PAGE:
I doubt that there will be any more family portraits. Too big a crowd. Too much geography. And undoubtedly more in laws and little ones.

But there is one more picture. A snap shot taken at Thanksgiving a couple of years ago. Just the eight originals. All grown up now. Tom is 63 and even Ellen is past half a century.

Polly and I see that picture every day, and every day we thank God for the long and happy life He has given us and our children. We see there around us, the smiles of six good, decent, happy and loving people, who know who they are, where they came from, and where they are going. They have all passed the torch, and so our blessings multiply with each passing year.

As we celebrate again the birth of the Christ Child, we welcome the chance to share the joy of our faith and family with you and yours, and to wish you all the blessings of this Holy Season and the many joy filled days of the coming year.

May you relish and savor all the times of your life.

Friday, December 11, 2015


My last blog elicited a challenge from my favorite liberal correspondent to write a blog defending the habit of watching Fox News.

I’m afraid that I must confess that we watch a good bit of Fox News at our house. It’s not an exclusive habit mind you, I have been known to tune in to Rachel Maddow from time to time. She gets off some delicious zingers, mostly from the left, but always on point.

And then there is Willard Scott on NBC. He will retire on December 15 after 65 years at the network. I was hoping he would stay another 14 years so that I could be featured on a Smucker’s award as a centenarian.

I have some golfing buddies who watch Fox News because of the feminine pulchritude featured there. Murphy even leaves the Tuesday night gin game in time to see Megyn Kelly. He is really smitten.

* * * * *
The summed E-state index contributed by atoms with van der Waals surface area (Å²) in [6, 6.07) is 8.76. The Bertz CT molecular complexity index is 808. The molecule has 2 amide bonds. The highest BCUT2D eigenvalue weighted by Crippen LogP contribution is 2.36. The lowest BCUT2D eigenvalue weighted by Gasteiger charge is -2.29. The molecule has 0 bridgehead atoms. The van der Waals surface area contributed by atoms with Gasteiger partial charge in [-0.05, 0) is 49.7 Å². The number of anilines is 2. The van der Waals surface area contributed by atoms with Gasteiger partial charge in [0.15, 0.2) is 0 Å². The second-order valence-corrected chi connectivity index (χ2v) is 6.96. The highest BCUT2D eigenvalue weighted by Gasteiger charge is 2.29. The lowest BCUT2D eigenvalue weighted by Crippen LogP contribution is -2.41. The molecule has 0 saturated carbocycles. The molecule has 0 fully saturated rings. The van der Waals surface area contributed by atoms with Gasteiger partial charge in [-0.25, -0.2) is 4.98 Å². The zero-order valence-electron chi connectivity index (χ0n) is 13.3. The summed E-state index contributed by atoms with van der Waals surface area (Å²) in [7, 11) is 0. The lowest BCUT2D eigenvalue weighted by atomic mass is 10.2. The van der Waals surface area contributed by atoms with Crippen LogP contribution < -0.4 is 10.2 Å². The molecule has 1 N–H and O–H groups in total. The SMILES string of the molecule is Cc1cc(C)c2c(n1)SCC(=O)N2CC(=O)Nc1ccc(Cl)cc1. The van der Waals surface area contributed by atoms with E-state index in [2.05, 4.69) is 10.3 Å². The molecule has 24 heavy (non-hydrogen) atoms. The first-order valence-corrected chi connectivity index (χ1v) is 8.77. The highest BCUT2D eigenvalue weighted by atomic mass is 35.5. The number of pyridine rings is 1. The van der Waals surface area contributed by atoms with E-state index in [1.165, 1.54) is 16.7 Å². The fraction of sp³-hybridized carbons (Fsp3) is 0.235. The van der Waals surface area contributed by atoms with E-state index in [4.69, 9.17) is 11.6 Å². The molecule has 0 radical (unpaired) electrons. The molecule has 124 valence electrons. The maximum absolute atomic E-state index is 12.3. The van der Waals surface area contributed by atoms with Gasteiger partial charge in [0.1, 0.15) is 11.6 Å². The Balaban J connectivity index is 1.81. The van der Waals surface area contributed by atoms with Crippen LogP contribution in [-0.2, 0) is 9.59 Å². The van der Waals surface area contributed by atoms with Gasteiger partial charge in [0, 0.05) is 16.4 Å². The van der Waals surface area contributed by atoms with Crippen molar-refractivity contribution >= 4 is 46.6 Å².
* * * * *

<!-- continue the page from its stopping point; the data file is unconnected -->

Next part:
I confess that whoever recruits for Fox has effectively dispelled the stereotype of a conservative as a paunchy, middle-aged, white, male country club member. The combinations of beauty and brains they offer are just plain scary.

Admittedly, I am a political junkie, and while I love the NFL and never miss Michigan State football and basketball on the tube, I am not much given to stories about celebrities and demonstrations on behalf of endangered species.

That said, I must confess that too often Fox News becomes an incomprehensible cacophony of competing opinions. Perhaps the sewing circle simulation of several people talking at the same time is a bi-product of too many smart, articulate women with open microphones.

On the other hand, it’s not just the girls. The kingpin of Fox News, Bill O’Reilly, is the poster boy for impolite, inconsiderate, inexcusable interruption. He gets a guest on his show, asks a question, and about the time the guest has said three words, O’Reilly is spouting his own view of the matter. Loudly. Vociferously. Interminably.

I am going to be interested to see who Bill O’Reilly supports for President next year. I have a hunch that he already has a manuscript started. It’s called “Killing Donald Trump.” Now there’s an idea that might intrigue NBC.

Wednesday, December 9, 2015


Over breakfast, tuned in to Fox news, I was treated to a hearing before the Senate Armed Services Committee in which Senators were cross examining Secretary of Defense Ashton Carter and Chairman of the Joint Chiefs of Staff Paul Selva about American objectives in Syria and Iraq.

Senators were pushing to get a commitment. When are we going to capture Mosul? How are we going to do it? The city of Mosul on the Tigris River is the home of the University of Mosul. Before the Iraq War its population was over two and a half million. Many have fled since then.